By Joe Lisella
“Can you let me know the minute a yellow Labrador puppy is surrendered?”
This was my first query to the adoptions manager I met on the first day of my animal welfare career nearly a decade ago. And, to her bemusement, it was a question I would ask regularly over the following five years.
My persistence finally paid off one day when a flurry of texts from the shelter staff let me know that my long-awaited companion had finally arrived. I put a “hold” on him immediately and couldn’t wait to meet him the following day.
Behind the scenes, our shelter veterinarian was performing the routine exam that new arrivals receive before being made available for adoption or foster care. Upon detecting a heart murmur in the 3-month-old pup, she sent him to a cardiologist for a diagnosis.
As it turned out, the puppy we had already named “Hugo” was found to have a congenital heart defect known as tricuspid valve dysplasia, a condition that eventually leads to heart failure.
With no surgical options available, we received a very jarring prognosis: Considering the severity of the murmur, Hugo could be expected to live only one to two years.
We knew that we wanted Hugo to have the best life possible, even if it was going to be shorter than expected, and we proceeded with adoption.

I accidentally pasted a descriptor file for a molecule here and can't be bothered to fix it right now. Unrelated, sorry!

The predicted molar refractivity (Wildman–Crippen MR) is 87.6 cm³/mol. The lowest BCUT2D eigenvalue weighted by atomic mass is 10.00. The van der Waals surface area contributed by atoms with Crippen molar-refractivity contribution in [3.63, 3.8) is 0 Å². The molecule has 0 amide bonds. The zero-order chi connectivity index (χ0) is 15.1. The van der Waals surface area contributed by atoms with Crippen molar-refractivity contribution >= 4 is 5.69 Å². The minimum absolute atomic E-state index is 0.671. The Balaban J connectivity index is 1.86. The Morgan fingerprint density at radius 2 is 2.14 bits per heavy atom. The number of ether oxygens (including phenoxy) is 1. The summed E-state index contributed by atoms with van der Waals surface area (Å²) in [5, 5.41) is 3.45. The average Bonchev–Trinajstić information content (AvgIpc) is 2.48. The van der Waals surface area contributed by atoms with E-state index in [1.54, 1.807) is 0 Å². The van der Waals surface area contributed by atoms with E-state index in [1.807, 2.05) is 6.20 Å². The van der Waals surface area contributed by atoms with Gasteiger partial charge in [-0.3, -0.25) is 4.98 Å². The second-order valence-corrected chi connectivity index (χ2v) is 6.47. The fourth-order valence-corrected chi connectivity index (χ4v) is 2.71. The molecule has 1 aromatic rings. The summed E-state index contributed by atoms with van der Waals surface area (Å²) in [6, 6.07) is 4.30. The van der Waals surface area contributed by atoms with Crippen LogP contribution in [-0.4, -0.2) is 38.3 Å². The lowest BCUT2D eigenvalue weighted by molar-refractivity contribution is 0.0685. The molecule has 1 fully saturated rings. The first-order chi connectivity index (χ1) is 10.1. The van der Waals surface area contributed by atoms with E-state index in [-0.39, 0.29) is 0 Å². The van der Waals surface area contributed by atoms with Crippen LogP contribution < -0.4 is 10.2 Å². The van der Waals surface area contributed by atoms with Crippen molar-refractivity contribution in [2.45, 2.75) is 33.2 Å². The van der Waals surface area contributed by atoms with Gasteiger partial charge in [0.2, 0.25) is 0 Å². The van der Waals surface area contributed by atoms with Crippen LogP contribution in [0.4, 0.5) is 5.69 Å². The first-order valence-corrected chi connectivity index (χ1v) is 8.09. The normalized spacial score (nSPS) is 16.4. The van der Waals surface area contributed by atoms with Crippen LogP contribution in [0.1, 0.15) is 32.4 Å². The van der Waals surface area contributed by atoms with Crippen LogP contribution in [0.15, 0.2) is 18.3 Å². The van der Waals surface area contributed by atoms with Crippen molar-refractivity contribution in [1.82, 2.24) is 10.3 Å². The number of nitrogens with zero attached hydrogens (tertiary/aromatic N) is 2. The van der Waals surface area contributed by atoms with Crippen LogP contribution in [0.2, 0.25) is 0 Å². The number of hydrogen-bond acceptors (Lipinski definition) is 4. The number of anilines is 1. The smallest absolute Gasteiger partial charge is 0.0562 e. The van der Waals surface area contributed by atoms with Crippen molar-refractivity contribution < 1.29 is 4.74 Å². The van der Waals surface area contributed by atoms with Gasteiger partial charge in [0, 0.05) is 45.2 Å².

Nearly four years later, Hugo is, with medication, thriving and enjoying life with his two retriever siblings.
The amount of time Hugo spent in the shelter is the exception for dogs and cats with special needs, however. Sadly, they are usually the ones that wait the longest to find their forever homes.
At the Animal Protective Foundation, dozens of special-needs animals are surrendered to us each year.
One of the conditions we encounter most often is feline leukemia virus (FeLV), which affects between 2% and 3% of all cats in the United States, according to Cornell University.
Cats living with FeLV can live lives as long as any other cat and are just as deserving of a loving home. This FeLV virus is species-specific and cannot transfer to humans, dogs or other small animals.
There is no cure for FeLV, but regular veterinary visits allow for monitoring for any symptoms that would require supportive care.
If you are interested in welcoming a FeLV-positive cat into your home, it is important to prevent the spread of the virus to other cats, so they must be kept indoors. They should also live as the only cat in the home, or live only with other FeLV-positive cats.
At the APF, three of our staff favorites, Colby, Tony and Bob, are living with FeLV and are currently looking for their forever homes. They love to eat, play and snuggle just like any lovable cat. They are three of several special-needs animals waiting here for their forever families.
Speaking from experience, I can say that the rewards of adopting a special-needs pet can far outweigh the risks if you take the time to learn more about the animal’s condition.
Fortunately, the APF team loves to teach potential adopters about how easy, and rewarding, it can be to become a pet parent to a special-needs animal.
If you are interested in learning more, visit www.animalprotective.org, or call 518-374-3944.
Joe Lisella is executive director at the Animal Protective Foundation, which contributes Animal Chronicles articles and welcomes animal-related questions and stories about the people and animals in our community. Visit animalprotective.org, follow us on social media @AnimalProtectiveFoundation or email [email protected]
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